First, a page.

Serving Ohio, Florida, Kentucky, Tennessee & Virginia

Not intended for Idaho, Washington, or Alaska consumers

# Our guide for a first-time home buyer

You have decided that you are ready to own your own home. Congratulations on taking this big step! Buying a home for the first time can feel like a daunting process and you will have plenty of questions to ask yourself along the way. There is no wrong way to begin buying your own home. Have you already found the home of your dreams, but need to go through the process of purchasing it? Are you looking to plan financially before beginning your search for a home? Or perhaps you are not sure where to start when buying a home. Polaris Home Funding is here to help with our First-Time Buyers guide.

## What are the stages of buying a home?

### Selecting a realtor

In order to determine how much you can afford to spend on a house, you and your lender will look at your debt-to-income (DTI) ratio. If your ratio of debt per income is too high, you are more likely to not be able to make your mortgage payments and may default on your loan. Your debt-to-income ratio is calculated by adding up monthly payments (such as student loans, rent, credit card payments) and dividing this sum by your pre-tax income. The number you calculate is your percentage of debt to income. Ideally, loan applicants will have a percentage of less than 50% (0.5). If your number is on the higher end, consider options to pay down some of that debt and how a mortgage payment will affect your budget before applying.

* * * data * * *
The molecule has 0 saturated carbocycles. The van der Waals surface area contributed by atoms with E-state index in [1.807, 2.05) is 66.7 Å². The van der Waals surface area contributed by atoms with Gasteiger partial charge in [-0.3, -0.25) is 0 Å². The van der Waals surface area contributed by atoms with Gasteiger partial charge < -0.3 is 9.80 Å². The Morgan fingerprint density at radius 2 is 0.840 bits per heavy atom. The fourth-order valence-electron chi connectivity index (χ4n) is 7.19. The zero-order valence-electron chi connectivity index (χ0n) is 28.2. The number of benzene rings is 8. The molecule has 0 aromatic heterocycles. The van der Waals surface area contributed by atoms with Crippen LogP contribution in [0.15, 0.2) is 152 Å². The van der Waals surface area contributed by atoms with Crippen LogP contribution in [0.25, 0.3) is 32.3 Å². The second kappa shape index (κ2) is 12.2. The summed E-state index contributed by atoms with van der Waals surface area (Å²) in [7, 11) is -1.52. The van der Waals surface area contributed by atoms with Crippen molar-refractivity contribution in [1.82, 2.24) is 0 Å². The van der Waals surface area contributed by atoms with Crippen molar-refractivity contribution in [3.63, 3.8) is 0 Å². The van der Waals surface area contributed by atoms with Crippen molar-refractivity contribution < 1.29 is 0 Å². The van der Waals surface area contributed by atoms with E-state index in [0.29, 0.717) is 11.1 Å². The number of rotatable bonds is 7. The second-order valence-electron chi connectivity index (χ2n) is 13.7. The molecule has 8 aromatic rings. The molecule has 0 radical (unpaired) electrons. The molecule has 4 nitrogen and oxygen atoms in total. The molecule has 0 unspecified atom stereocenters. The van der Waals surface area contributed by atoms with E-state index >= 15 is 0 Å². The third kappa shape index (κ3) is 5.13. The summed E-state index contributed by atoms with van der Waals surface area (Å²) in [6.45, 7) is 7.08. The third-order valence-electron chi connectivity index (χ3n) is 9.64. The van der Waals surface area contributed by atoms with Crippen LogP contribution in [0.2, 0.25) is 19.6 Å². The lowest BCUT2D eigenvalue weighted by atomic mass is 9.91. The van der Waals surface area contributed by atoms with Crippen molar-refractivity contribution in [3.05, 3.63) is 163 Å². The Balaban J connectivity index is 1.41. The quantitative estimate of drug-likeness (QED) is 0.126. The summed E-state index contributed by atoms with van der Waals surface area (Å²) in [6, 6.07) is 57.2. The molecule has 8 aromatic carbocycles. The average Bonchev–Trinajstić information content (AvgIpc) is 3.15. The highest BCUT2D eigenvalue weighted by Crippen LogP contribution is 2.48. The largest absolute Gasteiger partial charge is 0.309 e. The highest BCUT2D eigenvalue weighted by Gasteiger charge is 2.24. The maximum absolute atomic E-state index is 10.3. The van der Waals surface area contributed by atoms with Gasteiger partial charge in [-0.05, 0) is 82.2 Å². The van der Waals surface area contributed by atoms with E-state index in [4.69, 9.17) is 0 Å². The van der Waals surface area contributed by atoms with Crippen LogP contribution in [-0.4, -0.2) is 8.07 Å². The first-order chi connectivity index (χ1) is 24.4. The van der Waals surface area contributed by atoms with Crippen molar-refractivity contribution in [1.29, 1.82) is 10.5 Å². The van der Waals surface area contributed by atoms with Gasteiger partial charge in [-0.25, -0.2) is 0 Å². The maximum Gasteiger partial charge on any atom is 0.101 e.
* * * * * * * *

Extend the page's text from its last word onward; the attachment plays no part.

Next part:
### Determining your budget

In order to determine how much you can afford to spend on a house, you and your lender will look at your debt-to-income (DTI) ratio. If your ratio of debt per income is too high, you are more likely to not be able to make your mortgage payments and may default on your loan. Your debt-to-income ratio is calculated by adding up monthly payments (such as student loans, rent, credit card payments) and dividing this sum by your pre-tax income. The number you calculate is your percentage of debt to income. Ideally, loan applicants will have a percentage of less than 50% (0.5). If your number is on the higher end, consider options to pay down some of that debt and how a mortgage payment will affect your budget before applying.

### Credit Score

In order to determine how much you can afford to spend on a house, you and your lender will look at your debt-to-income (DTI) ratio. If your ratio of debt per income is too high, you are more likely to not be able to make your mortgage payments and may default on your loan. Your debt-to-income ratio is calculated by adding up monthly payments (such as student loans, rent, credit card payments) and dividing this sum by your pre-tax income. The number you calculate is your percentage of debt to income. Ideally, loan applicants will have a percentage of less than 50% (0.5). If your number is on the higher end, consider options to pay down some of that debt and how a mortgage payment will affect your budget before applying.

### Mortgage Lending and Pre-approval

### House Hunting

### Gathering necessary documents and Down Payment

### Making an offer

### Closing on the house